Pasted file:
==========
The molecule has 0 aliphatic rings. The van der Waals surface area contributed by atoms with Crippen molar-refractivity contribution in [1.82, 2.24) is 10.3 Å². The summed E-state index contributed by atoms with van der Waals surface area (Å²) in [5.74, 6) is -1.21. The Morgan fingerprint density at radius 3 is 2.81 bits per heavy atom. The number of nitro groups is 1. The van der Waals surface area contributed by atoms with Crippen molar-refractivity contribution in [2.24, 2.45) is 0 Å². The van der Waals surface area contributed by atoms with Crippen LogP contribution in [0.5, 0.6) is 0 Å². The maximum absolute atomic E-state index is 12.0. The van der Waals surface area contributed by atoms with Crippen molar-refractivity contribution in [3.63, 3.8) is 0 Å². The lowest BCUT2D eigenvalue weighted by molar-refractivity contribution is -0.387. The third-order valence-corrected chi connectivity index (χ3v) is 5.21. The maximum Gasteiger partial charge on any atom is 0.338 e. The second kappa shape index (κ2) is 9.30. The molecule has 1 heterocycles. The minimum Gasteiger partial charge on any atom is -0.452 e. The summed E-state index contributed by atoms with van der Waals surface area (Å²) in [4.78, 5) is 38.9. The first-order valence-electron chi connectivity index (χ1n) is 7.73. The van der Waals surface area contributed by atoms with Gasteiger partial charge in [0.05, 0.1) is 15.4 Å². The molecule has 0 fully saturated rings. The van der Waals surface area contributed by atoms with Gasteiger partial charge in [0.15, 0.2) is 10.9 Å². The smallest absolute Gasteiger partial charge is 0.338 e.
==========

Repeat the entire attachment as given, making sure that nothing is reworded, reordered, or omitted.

The molecule has 0 aliphatic rings. The van der Waals surface area contributed by atoms with Crippen molar-refractivity contribution in [1.82, 2.24) is 10.3 Å². The summed E-state index contributed by atoms with van der Waals surface area (Å²) in [5.74, 6) is -1.21. The Morgan fingerprint density at radius 3 is 2.81 bits per heavy atom. The number of nitro groups is 1. The van der Waals surface area contributed by atoms with Crippen molar-refractivity contribution in [2.24, 2.45) is 0 Å². The van der Waals surface area contributed by atoms with Crippen LogP contribution in [0.5, 0.6) is 0 Å². The maximum absolute atomic E-state index is 12.0. The van der Waals surface area contributed by atoms with Crippen molar-refractivity contribution in [3.63, 3.8) is 0 Å². The lowest BCUT2D eigenvalue weighted by molar-refractivity contribution is -0.387. The third-order valence-corrected chi connectivity index (χ3v) is 5.21. The maximum Gasteiger partial charge on any atom is 0.338 e. The second kappa shape index (κ2) is 9.30. The molecule has 1 heterocycles. The minimum Gasteiger partial charge on any atom is -0.452 e. The summed E-state index contributed by atoms with van der Waals surface area (Å²) in [4.78, 5) is 38.9. The first-order valence-electron chi connectivity index (χ1n) is 7.73. The van der Waals surface area contributed by atoms with Gasteiger partial charge in [0.05, 0.1) is 15.4 Å². The molecule has 0 fully saturated rings. The van der Waals surface area contributed by atoms with Gasteiger partial charge in [0.15, 0.2) is 10.9 Å². The smallest absolute Gasteiger partial charge is 0.338 e.